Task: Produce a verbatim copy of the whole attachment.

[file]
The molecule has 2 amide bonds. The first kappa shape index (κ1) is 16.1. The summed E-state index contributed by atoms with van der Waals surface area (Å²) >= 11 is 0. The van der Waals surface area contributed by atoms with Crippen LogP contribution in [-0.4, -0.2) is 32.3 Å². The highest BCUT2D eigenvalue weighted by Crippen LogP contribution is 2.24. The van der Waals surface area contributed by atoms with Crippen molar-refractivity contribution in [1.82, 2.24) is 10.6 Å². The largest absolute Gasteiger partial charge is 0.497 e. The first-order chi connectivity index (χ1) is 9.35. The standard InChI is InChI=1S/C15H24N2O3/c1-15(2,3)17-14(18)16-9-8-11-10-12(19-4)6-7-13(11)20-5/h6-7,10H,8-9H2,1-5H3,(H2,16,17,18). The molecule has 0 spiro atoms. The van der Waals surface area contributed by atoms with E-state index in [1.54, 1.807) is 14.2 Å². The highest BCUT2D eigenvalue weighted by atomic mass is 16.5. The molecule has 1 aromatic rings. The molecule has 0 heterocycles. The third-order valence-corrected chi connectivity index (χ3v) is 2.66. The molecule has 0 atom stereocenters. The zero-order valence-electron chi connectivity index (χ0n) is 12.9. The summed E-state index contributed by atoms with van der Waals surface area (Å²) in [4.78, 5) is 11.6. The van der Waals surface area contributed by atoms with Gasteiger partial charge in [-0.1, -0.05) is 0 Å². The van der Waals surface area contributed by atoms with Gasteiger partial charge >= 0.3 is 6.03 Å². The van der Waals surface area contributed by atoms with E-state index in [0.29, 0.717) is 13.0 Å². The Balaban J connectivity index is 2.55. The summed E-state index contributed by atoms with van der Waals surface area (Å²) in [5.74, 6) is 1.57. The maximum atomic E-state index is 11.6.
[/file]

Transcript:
The molecule has 2 amide bonds. The first kappa shape index (κ1) is 16.1. The summed E-state index contributed by atoms with van der Waals surface area (Å²) >= 11 is 0. The van der Waals surface area contributed by atoms with Crippen LogP contribution in [-0.4, -0.2) is 32.3 Å². The highest BCUT2D eigenvalue weighted by Crippen LogP contribution is 2.24. The van der Waals surface area contributed by atoms with Crippen molar-refractivity contribution in [1.82, 2.24) is 10.6 Å². The largest absolute Gasteiger partial charge is 0.497 e. The first-order chi connectivity index (χ1) is 9.35. The standard InChI is InChI=1S/C15H24N2O3/c1-15(2,3)17-14(18)16-9-8-11-10-12(19-4)6-7-13(11)20-5/h6-7,10H,8-9H2,1-5H3,(H2,16,17,18). The molecule has 0 spiro atoms. The van der Waals surface area contributed by atoms with E-state index in [1.54, 1.807) is 14.2 Å². The highest BCUT2D eigenvalue weighted by atomic mass is 16.5. The molecule has 1 aromatic rings. The molecule has 0 heterocycles. The third-order valence-corrected chi connectivity index (χ3v) is 2.66. The molecule has 0 atom stereocenters. The zero-order valence-electron chi connectivity index (χ0n) is 12.9. The summed E-state index contributed by atoms with van der Waals surface area (Å²) in [4.78, 5) is 11.6. The van der Waals surface area contributed by atoms with Gasteiger partial charge in [-0.1, -0.05) is 0 Å². The van der Waals surface area contributed by atoms with Gasteiger partial charge >= 0.3 is 6.03 Å². The van der Waals surface area contributed by atoms with E-state index in [0.29, 0.717) is 13.0 Å². The Balaban J connectivity index is 2.55. The summed E-state index contributed by atoms with van der Waals surface area (Å²) in [5.74, 6) is 1.57. The maximum atomic E-state index is 11.6.